How to backup and restore with Microsoft DPM

We went through installation and configuration of Microsoft DPM 2019, now it is time to finally create backup job and test it. I will be going only through data backupa nad recovery (AD, File, Exchange and SQL) I will not be covering bare metal backup/restore here. I usually don’t use Microsoft DPM for bare metal restore, I have other tools in store for that.

Before we begin

If you are interested in the details of this lab, please go through “How to install DPM 2019” and “Configuring DPM 2019” articles on my blog. I covered all the aspects in those two articles pretty in depth.

We will immediately jump to work

Creating Protection Group

AD Protection Group

I will create couple of protection groups – of course you can do how you see fits you best.

I’m going to create AD protection group, File Protection Group, Exchange Protection Group and SQL Protection group.

Start by selecting Protection | New | Create New Protection Group wizard will pop-up | Next

I will select Servers | Next

On the next screen you’ll see all the servers you installed agents on (we gone through that in Configuring DPM 2019 guide). We will select DC1

Pop-up will appear. Read it, these are the things DPM cannot protect.

This is what I will protect on my AD – I will select System Protection

If you wish to protect Sysvol on your AD, you will get following message. I usually add SYSVOL and NETLOGON to separate Protection group – I will not include those maps in this Protection Group.

I included DC2 into this Protection Group also. Next

I will name my Protection Group “AD Protection Group” and select disk as a protection method | Next

I will set retention range of 10 days. You can set max 448 days for short term disk retention rate. You have to take into account disk space when you calculate your retention range. I will also select Express Full Backup everyday at 8:00 | Next

This is something you really have to calculate and consider for yourself, there is no best practice here – it is only about your needs.

On the next screen you will see you disk allocation details, available storage… So, I selected 10 days of retention – DPM calculated under “Disk storage to be provisioned on DPM” to 54.61GB. If I selected, lets say – 100 Days, that figure would be 168GB. It is always best to plan your backup and RTO and RPO, but still, if you haven’t planned back, DPM will warn you if you don’t have enough space for what you wish to achieve.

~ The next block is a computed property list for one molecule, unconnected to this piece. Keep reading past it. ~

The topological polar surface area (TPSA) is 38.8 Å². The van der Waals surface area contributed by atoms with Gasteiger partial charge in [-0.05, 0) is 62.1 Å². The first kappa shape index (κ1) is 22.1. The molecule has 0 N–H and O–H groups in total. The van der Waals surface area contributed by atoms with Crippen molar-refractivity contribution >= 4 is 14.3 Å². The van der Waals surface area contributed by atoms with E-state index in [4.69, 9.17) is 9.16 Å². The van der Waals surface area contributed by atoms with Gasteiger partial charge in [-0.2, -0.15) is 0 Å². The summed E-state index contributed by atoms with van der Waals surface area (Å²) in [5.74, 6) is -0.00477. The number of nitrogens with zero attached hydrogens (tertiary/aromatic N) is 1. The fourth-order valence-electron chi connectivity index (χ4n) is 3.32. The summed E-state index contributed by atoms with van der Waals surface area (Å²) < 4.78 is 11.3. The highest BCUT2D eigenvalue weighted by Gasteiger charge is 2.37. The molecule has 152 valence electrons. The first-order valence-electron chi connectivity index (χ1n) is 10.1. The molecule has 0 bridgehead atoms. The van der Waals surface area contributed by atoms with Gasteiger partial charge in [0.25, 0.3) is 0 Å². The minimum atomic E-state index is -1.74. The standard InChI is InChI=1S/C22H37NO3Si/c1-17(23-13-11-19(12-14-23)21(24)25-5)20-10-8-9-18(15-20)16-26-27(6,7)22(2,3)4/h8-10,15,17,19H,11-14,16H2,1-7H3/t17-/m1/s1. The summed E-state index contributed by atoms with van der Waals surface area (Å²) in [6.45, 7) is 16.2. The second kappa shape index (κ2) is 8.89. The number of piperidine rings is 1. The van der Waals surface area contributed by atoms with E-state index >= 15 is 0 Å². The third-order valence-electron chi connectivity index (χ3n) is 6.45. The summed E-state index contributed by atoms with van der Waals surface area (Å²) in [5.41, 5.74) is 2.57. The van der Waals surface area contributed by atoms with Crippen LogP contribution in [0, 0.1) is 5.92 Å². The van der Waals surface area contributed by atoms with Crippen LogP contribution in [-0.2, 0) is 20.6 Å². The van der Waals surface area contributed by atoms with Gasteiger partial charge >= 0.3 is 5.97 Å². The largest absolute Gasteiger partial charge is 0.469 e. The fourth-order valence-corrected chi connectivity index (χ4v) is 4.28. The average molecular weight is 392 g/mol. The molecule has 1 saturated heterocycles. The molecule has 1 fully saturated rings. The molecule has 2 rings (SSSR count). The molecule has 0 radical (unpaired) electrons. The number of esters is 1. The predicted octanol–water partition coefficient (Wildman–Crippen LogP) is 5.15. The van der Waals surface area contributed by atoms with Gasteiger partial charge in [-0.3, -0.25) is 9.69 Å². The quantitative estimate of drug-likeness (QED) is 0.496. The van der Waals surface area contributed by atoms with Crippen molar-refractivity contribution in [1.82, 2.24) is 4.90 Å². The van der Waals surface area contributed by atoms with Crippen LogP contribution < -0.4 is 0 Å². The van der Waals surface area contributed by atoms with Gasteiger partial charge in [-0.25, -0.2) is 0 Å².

IMPORTANT INFO – DPM does not calculate correctly disk space, and will give replica is inconsistent error – steps to do are below, so make sure you follow them. This is the same error I’m familiar with at least DPM 2010, can’t believe that this is not cleared yet.


There are two options to create initial replica – by manually transferring data or automatically starting over the network. I have to say I love manual option, since there are scenarios where you cannot push through all the data to start backup (like branch office with weak internet connection). I will select to replicate “Automatically over the network” and do it Now. Next

I want to “Run a consistency check if a replica becomes inconsistent” Next

Check settings and select Create Group

After shot delay, we can see that creation of our first Protection Group was complete success! Close

Happiness didn’t last for long. I went to protection screen and wanted to immediately create another recovery point – but I got error that I need to perform consistency check. I performed it, and the result is below “Replica is inconsistent”. Fresh LAB, fresh install of DPM.

This is what logs say “DPM dailed to create the backup. If you are backing up only System State, verify if there is enough space on the protected computer to store the System State backup. On protected computers runing WS2008 or above, verify tat Windows Server Backup (WSB) is installed and that it is not performing any other backup or recovery task.

Ok, let’s try to repair this on DC2. First of all, Install Windows Server backup Feature (Do not schedule any jobs on the Windows Server Backup!!)

On one client on the network (with plenty of disk space) create file share. I created fileshare on \\DFS1 and named share folder BareMetalShare \\DFS1\BareMetalShare

Now, back to the DC2. Start CMD in elevated mode (as Administrator) and type in following backup command

Change \\DFS1\BareMetalShare to your network file share name

wbadmin.exe start backup -allcritical -quiet -backuptarget:\\DFS1\BareMetalShare

After some time backup was complete.